I would be very observant on how he does emotionally. You know your dog best so keep an eye on how he reacts in the next days once he is back to going out on walks. Wishing you and your dog a speedy recovery.

    • profile image

      joynkarl 

      3 months ago

      I have a 9 pound Maltese that was attacked by a pitbull yesterday afternoon. We had just exited the store and my dogs on a leash and the pitbull was outside. It was similar to two people meeting at the corner of the building. It happened so quickly! The owner was on the ground wrestling with his pitbull trying to get him to release my poor Max. All I could do was scream as I saw my little one’s eyes looking at me as if to save me. The pit bulls owner Was fighting with all his might and it was like watching someone wrestling an alligator! Many people came around during the attack and as I said all I could do was scream throughout it! Thanks be to God that my dog was not injured worse than he was. He had had a sweater on and then I have a heavy duty harness and somehow someway I can’t even tell you how it happened my dog was released tonight I got him in my arms the man got up asked if he was hurt and I said I didn’t know and two ladies were helping me look at him and I saw blood from his ear but I couldn’t see blood from anywhere else.

      The dog owner and dog took off running. Some young boys on their skateboard went after Him and the people standing by were yelling at him to come back, But He fled and the young boys were unable to find him. I took my Max to the vet and as I said thanks be to God that he was OK he had puncture ones in his ears that didn’t even require stitching. He was given antibiotics and medication and of course the cold to wear for a week.

      The police were called but I had gone to the vet prior to their arrival. I called him from the vet and was told that officer would be out to take a report but in the meantime animal control called me and said since I didn’t have the owner or any information on him there was nothing they could do.

      I can’t bear the thought to think that if a child had walked out of that door instead of my little dog that child would be dead. What can I do to notify the small little community of this dog and the owner I could give a description of both.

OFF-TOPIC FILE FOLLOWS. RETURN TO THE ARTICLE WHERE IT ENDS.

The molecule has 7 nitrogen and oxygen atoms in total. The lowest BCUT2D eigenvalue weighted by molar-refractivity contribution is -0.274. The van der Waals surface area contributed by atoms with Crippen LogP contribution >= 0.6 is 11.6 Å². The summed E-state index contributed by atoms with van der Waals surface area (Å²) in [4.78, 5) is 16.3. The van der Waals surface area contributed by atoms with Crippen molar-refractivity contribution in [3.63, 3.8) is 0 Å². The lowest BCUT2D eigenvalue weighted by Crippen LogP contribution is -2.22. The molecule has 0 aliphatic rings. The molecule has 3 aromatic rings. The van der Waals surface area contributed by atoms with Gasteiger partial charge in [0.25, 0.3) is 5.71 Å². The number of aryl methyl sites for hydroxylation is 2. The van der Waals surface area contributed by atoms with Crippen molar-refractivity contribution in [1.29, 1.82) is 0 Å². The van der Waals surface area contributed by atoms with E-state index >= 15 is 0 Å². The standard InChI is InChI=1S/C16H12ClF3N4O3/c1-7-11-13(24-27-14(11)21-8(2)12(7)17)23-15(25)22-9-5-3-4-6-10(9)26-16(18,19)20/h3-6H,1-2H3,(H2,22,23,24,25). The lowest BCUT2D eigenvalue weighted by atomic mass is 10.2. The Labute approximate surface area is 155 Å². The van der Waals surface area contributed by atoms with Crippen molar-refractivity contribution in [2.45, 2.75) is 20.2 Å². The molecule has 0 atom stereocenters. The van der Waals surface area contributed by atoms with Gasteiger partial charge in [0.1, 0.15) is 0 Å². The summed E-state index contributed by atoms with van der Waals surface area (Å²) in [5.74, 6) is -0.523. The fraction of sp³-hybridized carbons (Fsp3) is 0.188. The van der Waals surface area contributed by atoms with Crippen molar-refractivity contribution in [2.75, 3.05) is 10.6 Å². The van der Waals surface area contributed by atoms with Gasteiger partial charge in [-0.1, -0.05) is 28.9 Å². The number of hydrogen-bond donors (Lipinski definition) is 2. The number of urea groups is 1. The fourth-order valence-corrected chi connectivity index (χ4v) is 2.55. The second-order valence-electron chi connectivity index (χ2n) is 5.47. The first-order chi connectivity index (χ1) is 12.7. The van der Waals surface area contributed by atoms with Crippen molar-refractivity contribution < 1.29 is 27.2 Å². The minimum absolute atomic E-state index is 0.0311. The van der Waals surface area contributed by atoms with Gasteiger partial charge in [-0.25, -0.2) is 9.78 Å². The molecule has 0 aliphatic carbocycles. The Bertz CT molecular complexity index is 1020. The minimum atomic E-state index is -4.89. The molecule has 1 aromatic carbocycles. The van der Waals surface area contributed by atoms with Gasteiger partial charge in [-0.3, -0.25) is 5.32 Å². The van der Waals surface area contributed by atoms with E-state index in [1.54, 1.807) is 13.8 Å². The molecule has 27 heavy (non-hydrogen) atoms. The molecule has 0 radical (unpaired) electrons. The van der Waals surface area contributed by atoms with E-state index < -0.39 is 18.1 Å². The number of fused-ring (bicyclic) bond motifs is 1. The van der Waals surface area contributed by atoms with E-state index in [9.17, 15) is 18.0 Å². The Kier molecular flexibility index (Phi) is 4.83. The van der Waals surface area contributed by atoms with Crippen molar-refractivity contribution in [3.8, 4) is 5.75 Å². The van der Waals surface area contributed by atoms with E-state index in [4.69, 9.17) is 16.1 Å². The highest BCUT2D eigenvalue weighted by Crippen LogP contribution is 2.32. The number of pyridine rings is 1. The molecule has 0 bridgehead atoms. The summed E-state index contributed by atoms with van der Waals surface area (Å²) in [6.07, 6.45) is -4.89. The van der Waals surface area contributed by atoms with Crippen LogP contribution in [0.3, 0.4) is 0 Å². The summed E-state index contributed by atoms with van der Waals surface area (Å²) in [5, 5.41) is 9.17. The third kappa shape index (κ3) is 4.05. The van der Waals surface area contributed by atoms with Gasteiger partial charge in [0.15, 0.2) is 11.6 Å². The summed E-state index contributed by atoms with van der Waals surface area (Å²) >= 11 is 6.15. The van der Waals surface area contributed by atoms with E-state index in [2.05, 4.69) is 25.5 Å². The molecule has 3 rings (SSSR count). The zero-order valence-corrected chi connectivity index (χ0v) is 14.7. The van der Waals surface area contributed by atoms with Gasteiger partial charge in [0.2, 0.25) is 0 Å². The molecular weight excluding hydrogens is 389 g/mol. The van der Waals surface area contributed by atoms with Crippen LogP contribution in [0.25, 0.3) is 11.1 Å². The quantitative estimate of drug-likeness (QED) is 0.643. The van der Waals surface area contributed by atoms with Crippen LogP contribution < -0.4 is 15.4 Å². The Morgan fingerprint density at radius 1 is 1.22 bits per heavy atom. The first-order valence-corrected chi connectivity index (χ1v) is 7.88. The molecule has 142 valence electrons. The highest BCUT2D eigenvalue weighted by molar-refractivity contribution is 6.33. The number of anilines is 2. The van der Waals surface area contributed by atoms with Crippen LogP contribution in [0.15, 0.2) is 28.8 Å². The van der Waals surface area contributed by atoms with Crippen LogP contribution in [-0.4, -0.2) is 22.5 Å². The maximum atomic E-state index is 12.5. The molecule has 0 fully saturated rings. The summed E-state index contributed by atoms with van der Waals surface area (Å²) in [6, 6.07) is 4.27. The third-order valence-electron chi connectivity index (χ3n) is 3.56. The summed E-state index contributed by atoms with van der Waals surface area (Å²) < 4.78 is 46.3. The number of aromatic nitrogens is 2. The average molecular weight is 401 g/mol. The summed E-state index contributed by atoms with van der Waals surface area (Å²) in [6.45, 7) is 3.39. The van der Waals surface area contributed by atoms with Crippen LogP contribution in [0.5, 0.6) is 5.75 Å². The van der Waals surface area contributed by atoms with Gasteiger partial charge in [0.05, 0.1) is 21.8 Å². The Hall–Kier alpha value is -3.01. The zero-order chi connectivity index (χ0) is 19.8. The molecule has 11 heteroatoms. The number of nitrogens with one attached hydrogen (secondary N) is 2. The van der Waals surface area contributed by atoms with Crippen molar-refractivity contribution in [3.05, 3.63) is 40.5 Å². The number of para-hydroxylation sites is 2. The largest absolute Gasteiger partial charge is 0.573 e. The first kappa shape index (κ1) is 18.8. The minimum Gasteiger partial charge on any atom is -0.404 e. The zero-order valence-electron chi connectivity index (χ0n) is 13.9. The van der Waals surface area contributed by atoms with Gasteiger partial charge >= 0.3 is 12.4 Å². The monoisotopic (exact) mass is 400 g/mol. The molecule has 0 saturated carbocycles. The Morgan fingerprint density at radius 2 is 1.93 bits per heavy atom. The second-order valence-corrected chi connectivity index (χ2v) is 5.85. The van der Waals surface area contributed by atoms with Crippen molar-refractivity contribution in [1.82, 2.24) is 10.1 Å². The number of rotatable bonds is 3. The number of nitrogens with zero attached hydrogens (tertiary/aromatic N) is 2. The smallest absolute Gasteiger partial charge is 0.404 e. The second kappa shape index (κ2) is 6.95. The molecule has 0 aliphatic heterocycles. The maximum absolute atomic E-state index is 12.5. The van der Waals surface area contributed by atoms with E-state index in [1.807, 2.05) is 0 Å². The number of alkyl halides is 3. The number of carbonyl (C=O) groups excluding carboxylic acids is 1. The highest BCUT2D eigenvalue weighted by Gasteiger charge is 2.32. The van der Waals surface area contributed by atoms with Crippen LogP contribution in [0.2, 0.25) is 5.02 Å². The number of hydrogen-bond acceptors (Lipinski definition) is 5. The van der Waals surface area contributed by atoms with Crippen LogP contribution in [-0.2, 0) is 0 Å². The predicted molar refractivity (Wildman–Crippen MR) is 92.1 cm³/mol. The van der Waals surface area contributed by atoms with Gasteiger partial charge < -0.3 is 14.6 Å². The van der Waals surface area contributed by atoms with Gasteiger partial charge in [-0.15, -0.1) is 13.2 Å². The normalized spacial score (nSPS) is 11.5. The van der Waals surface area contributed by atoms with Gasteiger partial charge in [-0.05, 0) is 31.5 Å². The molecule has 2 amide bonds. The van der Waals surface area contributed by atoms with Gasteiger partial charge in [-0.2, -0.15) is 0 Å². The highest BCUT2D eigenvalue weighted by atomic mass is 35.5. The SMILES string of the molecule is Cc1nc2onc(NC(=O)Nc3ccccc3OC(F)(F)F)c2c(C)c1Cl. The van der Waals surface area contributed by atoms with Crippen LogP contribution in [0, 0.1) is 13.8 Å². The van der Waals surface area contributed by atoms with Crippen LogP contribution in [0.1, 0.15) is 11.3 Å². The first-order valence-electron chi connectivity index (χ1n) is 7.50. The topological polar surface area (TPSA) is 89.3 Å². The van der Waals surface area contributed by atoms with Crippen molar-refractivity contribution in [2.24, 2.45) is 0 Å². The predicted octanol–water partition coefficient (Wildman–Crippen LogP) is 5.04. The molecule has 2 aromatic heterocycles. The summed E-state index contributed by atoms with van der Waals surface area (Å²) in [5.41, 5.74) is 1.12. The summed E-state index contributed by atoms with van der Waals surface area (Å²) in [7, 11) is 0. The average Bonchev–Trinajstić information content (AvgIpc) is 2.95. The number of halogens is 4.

My greatest concern now is that Max is traumatized I know I am so traumatized by this I’ve never my life seen anything so violent. What can I do to make sure that my poor boy doesn’t have long-term anxiety or issues from this attack?

      Thank you so much for your time and I’m glad I was able to find the site.

    • alexadry profile imageAUTHOR

      Adrienne Farricelli 

      3 months ago

      Hi Amanda, when dogs undergo strong emotional stress, studies have found that as a protective mechanism, they tend to sleep more, however they get less deep sleep. It could be your dog is just recovering this way. Since her heart rate is normal and breathing is normal as well, it sounds like she's back to her baseline. You likely need to take measures to prevent her from undergoing such scary events in the future.

    • profile image

      Amanda lynn 

      3 months ago

      My pomchi puppy wasnt attacked but she was terrified by my pitbulls. They got overly excited about her and cornered her. Now, she is sleeping. Her purpils dilated and such normally, Her breathing is normal, her heart rate is normal, and her reaction times and such are also normal. Im worried because she just wants to sleep! Its only been about 2 hours since it happend and health wise she seems to be fine. Should i be worried?

    • alexadry profile imageAUTHOR

      Adrienne Farricelli 

      4 months ago

      Hi Lameez,

      Sorry to hear about your pup's attack. Please read the warning in the article about seeing the vet after a dog attack. Since he's breathing heavy, I would take him to the vet as soon as possible to make sure he didn't get any internal injuries or has pain somewhere.

    • profile image

      Lameez 

      4 months ago

      Hello my dog was attacked right now and my dog is still trying to be calm but he can walk he's only a puppy but got attacked by a pitbul and he's breathing abit heavily i can hear sounds coming from his wounds and he's lying next to me

    • alexadry profile imageAUTHOR

      Adrienne Farricelli 

      5 months ago

      Dida, so sorry to hear your little one was attacked. There are many stories of a social group of dogs living in perfect harmony until a new addition is introduced. You have handled this very well and doing everything right. Yes, please keep your dogs safe from each other and if the lab mix must have toys/treats/bones, make sure these resources are given away from your other dogs.